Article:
Sterling struck with 15 minutes left in a tense last 16 tie at Wembley before Kane clinched England’s first knockout stage victory over Germany since 1966.
In the 55 years since England beat the Germans in the World Cup final, the Three Lions had endured a painful litany of defeats against Die Mannschaft when the stakes were highest.
England were eliminated from the 1970, 1990 and 2010 World Cups by Germany, who also beat them in the Euro 96 semi-finals at Wembley. But Gareth Southgate’s side have finally exorcised the ghosts of Paul Gascoigne’s tears and their own manager’s penalty miss 25 years ago.
England produced a gritty display capped by clinical finishes from Sterling, who now has three goals in the tournament, and Kane — who finally bagged his first of the competition. Yet to concede a goal in the tournament, they now head to Rome on Saturday for a quarter-final against the winners of Tuesday’s other last 16 tie between Sweden and Ukraine.
Chasing a first major international trophy since 1966, England’s side of the draw looks wide open, with a potential semi-final against Denmark or the Czech Republic unlikely to strike fear into their hearts.
It was only England’s second knockout stage win in the history of the European Championship and their first victory over Germany at Wembley since 1975. For Germany manager Joachim Loew, it was an agonising end to his reign as he prepares to step down after the tournament.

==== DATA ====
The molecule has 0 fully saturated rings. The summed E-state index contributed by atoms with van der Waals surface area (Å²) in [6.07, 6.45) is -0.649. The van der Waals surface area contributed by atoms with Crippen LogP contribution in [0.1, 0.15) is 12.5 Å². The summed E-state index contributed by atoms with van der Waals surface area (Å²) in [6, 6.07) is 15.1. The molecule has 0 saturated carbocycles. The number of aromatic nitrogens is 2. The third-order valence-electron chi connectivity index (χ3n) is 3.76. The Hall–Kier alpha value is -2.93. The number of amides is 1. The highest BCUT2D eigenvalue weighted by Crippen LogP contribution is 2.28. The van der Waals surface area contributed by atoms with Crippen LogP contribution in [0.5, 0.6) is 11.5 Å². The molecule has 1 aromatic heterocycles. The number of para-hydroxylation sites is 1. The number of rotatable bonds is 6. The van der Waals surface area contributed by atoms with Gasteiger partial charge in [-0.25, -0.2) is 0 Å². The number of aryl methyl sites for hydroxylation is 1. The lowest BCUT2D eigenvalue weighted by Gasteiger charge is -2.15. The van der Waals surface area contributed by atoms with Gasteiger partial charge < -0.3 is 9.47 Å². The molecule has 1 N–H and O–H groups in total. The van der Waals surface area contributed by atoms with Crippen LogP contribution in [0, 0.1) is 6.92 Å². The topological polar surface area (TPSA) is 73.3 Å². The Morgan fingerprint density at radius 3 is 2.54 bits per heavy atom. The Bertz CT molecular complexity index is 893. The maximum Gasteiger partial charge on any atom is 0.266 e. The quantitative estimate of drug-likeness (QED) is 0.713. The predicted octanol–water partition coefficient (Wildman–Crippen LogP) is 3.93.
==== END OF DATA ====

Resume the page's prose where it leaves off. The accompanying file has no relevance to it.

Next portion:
Always keen to deflect attention, Southgate will have relished his moment of redemption, especially since his decision to switch to a three-man defence to match up with the German formation paid off. With the vast majority of the 40,000 crowd supporting England, the players walked out to a wall of sound that included a hostile reception for the German national anthem.
England needed a tone-setting moment to ease their visible anxiety early on and Sterling provided it as he drove forward for a 25-yard blast that forced a fine save from Manuel Neuer. With Harry Maguire winning a series of thunderous headers and tackles and Bukayo Saka probing intelligently on the right flank, England gradually took control.
However, Germany almost snatched the lead as Kai Havertz played an inch-perfect pass to Timo Werner inside the England area. But Werner endured a dismal first season in front of goal for Chelsea and once again he was unable to produce a precise finish as he shot straight at Jordan Pickford.
A misplaced pass from Thomas Mueller sent Sterling scampering through the Germany defence on the stroke of half-time. Yet when the ball ran to Kane, he was too slow to apply the finishing touch as he rounded Neuer and Mats Hummels’ tackle snuffed out the danger.
Havertz’s blistering half-volley forced a superb tip over from Pickford soon after the interval. It was Saka who made way when Southgate made his first change, sending on Jack Grealish in a game-defining moment.
Grealish’s presence immediately brought more energy to England and in the 75th minute they finally delivered the knockout blow. Grealish worked the ball wide to Luke Shaw and his low cross reached Sterling, who pounced with a clinical close-range finish to send Wembley into ecstasy.
Mueller should have equalised when Havertz’s pass sent him clean through, but the Bayern Munich star rolled his shot wide and fell to the turf in dismay. Kane made Mueller pay in the 86th minute as he finished off a lethal England counter-attack with a diving header past Neuer from Grealish’s cross.
During the first day of England’s Euro camp at St George’s Park, Southgate showed his squad a motivational video featuring some of the team’s greatest victories. Now they have added their own chapter to the list of England’s finest moments.